Beyond Prayer Words
Liturgical texts are only the external, observable part of the experience of prayer, which should lift up the soul.
Reprinted with permission from Pray Tell: A Hadassah Guide to Jewish Prayer, published by Jewish Lights.
Prayer should be an elevating experience. Although prayer often concerns basic human needs, prayer allows us to reach out toward the highest, the infinite, the Creator of the universe. We dare to confront our Creator, though we are mortal creatures of flesh and blood.
Remember that the words are only a way. The medieval philosopher Bahya Ibn Pakuda wrote that one who is "employed in those duties in which both the heart and the body are involved, such as prayer and praising God, blessed be He, should empty himself of all matters appertaining to this world or the next and should empty his heart of every distracting thought, after first cleansing himself" (Duties of the Heart 8:3). According to Bahya, we also should keep our distance from unpleasant smells and other unpleasantness during prayer. We should consider to whom we direct our prayers; we should ponder the words of the prayers and their meaning.
The words of prayers are like the husk covering grain [wrote Bahya], and reflection on their meaning is like the kernel. Prayer itself is like the body, and reflection on its meaning is like the spirit. If we merely utter the words of prayers while thinking about matters other than prayer, it is like a body without a spirit, a husk without a kernel; the body is present but the heart is absent. Bahya wrote that, of such people, Scripture says: "This people has drawn near to me with its mouth, and honors Me with its lips, but has kept its heart far from Me" (Isaiah 29:13).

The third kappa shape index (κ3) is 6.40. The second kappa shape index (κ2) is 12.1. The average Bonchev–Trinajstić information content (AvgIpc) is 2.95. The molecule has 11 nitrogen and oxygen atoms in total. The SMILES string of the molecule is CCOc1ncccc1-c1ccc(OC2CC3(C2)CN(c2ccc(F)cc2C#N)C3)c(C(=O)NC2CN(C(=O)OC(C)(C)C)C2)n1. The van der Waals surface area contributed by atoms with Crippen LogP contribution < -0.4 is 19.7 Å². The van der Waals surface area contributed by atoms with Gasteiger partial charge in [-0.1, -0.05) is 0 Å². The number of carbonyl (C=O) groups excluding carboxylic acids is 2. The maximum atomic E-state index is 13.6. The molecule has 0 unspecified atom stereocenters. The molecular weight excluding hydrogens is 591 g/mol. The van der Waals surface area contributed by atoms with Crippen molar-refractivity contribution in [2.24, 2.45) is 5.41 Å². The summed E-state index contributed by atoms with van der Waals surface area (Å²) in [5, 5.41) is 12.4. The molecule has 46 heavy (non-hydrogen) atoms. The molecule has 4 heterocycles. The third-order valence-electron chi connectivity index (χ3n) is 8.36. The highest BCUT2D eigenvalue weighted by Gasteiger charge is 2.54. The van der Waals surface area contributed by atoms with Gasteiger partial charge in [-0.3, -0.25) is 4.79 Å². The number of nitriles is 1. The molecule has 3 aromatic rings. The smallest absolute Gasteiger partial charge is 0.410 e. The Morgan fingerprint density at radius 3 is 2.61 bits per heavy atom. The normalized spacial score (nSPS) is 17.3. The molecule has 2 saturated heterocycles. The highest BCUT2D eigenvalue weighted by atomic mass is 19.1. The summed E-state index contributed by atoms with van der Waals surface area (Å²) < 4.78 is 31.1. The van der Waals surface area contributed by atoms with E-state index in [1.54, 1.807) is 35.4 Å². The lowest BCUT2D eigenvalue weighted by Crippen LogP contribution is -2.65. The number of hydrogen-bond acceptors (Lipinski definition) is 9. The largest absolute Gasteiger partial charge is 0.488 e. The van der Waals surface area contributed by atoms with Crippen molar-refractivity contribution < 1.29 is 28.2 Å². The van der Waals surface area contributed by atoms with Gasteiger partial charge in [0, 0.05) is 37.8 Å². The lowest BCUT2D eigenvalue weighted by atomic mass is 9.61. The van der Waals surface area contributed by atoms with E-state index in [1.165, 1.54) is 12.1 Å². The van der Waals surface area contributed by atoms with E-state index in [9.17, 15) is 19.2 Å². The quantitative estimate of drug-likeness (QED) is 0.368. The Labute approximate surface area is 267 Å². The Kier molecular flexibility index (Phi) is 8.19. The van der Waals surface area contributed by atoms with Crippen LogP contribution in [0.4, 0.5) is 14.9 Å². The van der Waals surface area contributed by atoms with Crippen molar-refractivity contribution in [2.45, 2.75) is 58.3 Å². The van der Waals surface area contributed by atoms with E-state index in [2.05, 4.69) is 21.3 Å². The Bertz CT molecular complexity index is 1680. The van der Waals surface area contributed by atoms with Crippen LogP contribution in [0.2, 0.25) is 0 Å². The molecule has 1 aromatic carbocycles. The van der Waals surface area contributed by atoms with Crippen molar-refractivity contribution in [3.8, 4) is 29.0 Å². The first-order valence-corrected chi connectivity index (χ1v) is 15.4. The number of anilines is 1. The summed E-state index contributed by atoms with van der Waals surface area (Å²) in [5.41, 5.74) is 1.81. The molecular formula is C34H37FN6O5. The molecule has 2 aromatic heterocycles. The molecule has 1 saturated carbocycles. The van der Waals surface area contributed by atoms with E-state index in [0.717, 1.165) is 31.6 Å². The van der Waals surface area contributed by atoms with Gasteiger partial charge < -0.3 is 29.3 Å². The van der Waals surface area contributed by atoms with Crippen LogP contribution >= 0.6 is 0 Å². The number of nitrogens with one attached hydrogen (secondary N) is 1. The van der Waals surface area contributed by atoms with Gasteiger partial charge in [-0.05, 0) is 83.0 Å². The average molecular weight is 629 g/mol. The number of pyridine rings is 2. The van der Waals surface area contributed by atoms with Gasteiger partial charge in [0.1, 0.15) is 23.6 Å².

In the words of Maimonides, if you pray merely by moving your lips while facing a wall, and at the same time think about your business, your buying and selling, or if you read the Torah with your tongue while your heart is set on the building of your house and does not consider what you read; and similarly in all cases in which you perform a commandment merely with your limbs--as if you were digging a hole in the ground or hewing wood in the forest--without reflecting either on the meaning of that action or on the One from whom the commandment proceeds or on the purpose of the action, you should not think that you have achieved the end. Rather, Maimonides stated (Guide of the Perplexed III: 51), you will then be similar to those of whom it is said, "You (God) are present in their mouths and far from their thoughts" (Jeremiah 12:2).
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